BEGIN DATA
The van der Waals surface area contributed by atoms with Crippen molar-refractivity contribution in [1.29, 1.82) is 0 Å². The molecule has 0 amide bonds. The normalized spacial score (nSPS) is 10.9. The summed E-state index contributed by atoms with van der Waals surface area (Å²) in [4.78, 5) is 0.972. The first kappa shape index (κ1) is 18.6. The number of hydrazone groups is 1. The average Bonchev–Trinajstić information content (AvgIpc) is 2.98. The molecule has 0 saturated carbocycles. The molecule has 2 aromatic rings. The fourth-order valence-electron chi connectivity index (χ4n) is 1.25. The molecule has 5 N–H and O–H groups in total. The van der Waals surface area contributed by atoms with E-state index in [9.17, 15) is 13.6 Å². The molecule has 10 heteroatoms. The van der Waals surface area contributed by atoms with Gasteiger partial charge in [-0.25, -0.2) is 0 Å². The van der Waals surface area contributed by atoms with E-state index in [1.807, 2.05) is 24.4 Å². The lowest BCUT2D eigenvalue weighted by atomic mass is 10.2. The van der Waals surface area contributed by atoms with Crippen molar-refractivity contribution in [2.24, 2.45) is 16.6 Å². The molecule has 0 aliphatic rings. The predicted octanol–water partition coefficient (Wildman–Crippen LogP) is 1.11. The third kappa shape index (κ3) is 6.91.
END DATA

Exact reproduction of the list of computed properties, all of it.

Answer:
The van der Waals surface area contributed by atoms with Crippen molar-refractivity contribution in [1.29, 1.82) is 0 Å². The molecule has 0 amide bonds. The normalized spacial score (nSPS) is 10.9. The summed E-state index contributed by atoms with van der Waals surface area (Å²) in [4.78, 5) is 0.972. The first kappa shape index (κ1) is 18.6. The number of hydrazone groups is 1. The average Bonchev–Trinajstić information content (AvgIpc) is 2.98. The molecule has 0 saturated carbocycles. The molecule has 2 aromatic rings. The fourth-order valence-electron chi connectivity index (χ4n) is 1.25. The molecule has 5 N–H and O–H groups in total. The van der Waals surface area contributed by atoms with E-state index in [9.17, 15) is 13.6 Å². The molecule has 10 heteroatoms. The van der Waals surface area contributed by atoms with Gasteiger partial charge in [-0.25, -0.2) is 0 Å². The van der Waals surface area contributed by atoms with E-state index in [1.807, 2.05) is 24.4 Å². The lowest BCUT2D eigenvalue weighted by atomic mass is 10.2. The van der Waals surface area contributed by atoms with Crippen molar-refractivity contribution in [2.24, 2.45) is 16.6 Å². The molecule has 0 aliphatic rings. The predicted octanol–water partition coefficient (Wildman–Crippen LogP) is 1.11. The third kappa shape index (κ3) is 6.91.